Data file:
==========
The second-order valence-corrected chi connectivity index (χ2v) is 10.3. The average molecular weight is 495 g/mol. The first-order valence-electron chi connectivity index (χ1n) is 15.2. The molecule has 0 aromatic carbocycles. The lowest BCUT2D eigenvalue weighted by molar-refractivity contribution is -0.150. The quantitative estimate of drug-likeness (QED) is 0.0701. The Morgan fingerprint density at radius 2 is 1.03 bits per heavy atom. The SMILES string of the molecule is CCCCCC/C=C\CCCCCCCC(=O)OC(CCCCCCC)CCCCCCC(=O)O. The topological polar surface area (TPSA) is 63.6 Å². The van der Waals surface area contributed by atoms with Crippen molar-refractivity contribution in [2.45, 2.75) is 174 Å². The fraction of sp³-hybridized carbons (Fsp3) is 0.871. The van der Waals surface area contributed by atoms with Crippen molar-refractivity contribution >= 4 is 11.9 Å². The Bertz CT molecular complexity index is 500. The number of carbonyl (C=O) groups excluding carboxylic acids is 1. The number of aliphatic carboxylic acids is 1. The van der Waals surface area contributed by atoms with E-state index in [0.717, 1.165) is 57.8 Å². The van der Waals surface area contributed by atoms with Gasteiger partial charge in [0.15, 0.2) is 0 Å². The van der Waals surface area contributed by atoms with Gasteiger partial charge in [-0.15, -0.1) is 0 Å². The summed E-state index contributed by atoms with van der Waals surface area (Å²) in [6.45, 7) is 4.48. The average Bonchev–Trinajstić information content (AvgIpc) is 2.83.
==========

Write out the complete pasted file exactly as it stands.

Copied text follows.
The second-order valence-corrected chi connectivity index (χ2v) is 10.3. The average molecular weight is 495 g/mol. The first-order valence-electron chi connectivity index (χ1n) is 15.2. The molecule has 0 aromatic carbocycles. The lowest BCUT2D eigenvalue weighted by molar-refractivity contribution is -0.150. The quantitative estimate of drug-likeness (QED) is 0.0701. The Morgan fingerprint density at radius 2 is 1.03 bits per heavy atom. The SMILES string of the molecule is CCCCCC/C=C\CCCCCCCC(=O)OC(CCCCCCC)CCCCCCC(=O)O. The topological polar surface area (TPSA) is 63.6 Å². The van der Waals surface area contributed by atoms with Crippen molar-refractivity contribution in [2.45, 2.75) is 174 Å². The fraction of sp³-hybridized carbons (Fsp3) is 0.871. The van der Waals surface area contributed by atoms with Crippen molar-refractivity contribution >= 4 is 11.9 Å². The Bertz CT molecular complexity index is 500. The number of carbonyl (C=O) groups excluding carboxylic acids is 1. The number of aliphatic carboxylic acids is 1. The van der Waals surface area contributed by atoms with E-state index in [0.717, 1.165) is 57.8 Å². The van der Waals surface area contributed by atoms with Gasteiger partial charge in [0.15, 0.2) is 0 Å². The van der Waals surface area contributed by atoms with Gasteiger partial charge in [-0.15, -0.1) is 0 Å². The summed E-state index contributed by atoms with van der Waals surface area (Å²) in [6.45, 7) is 4.48. The average Bonchev–Trinajstić information content (AvgIpc) is 2.83.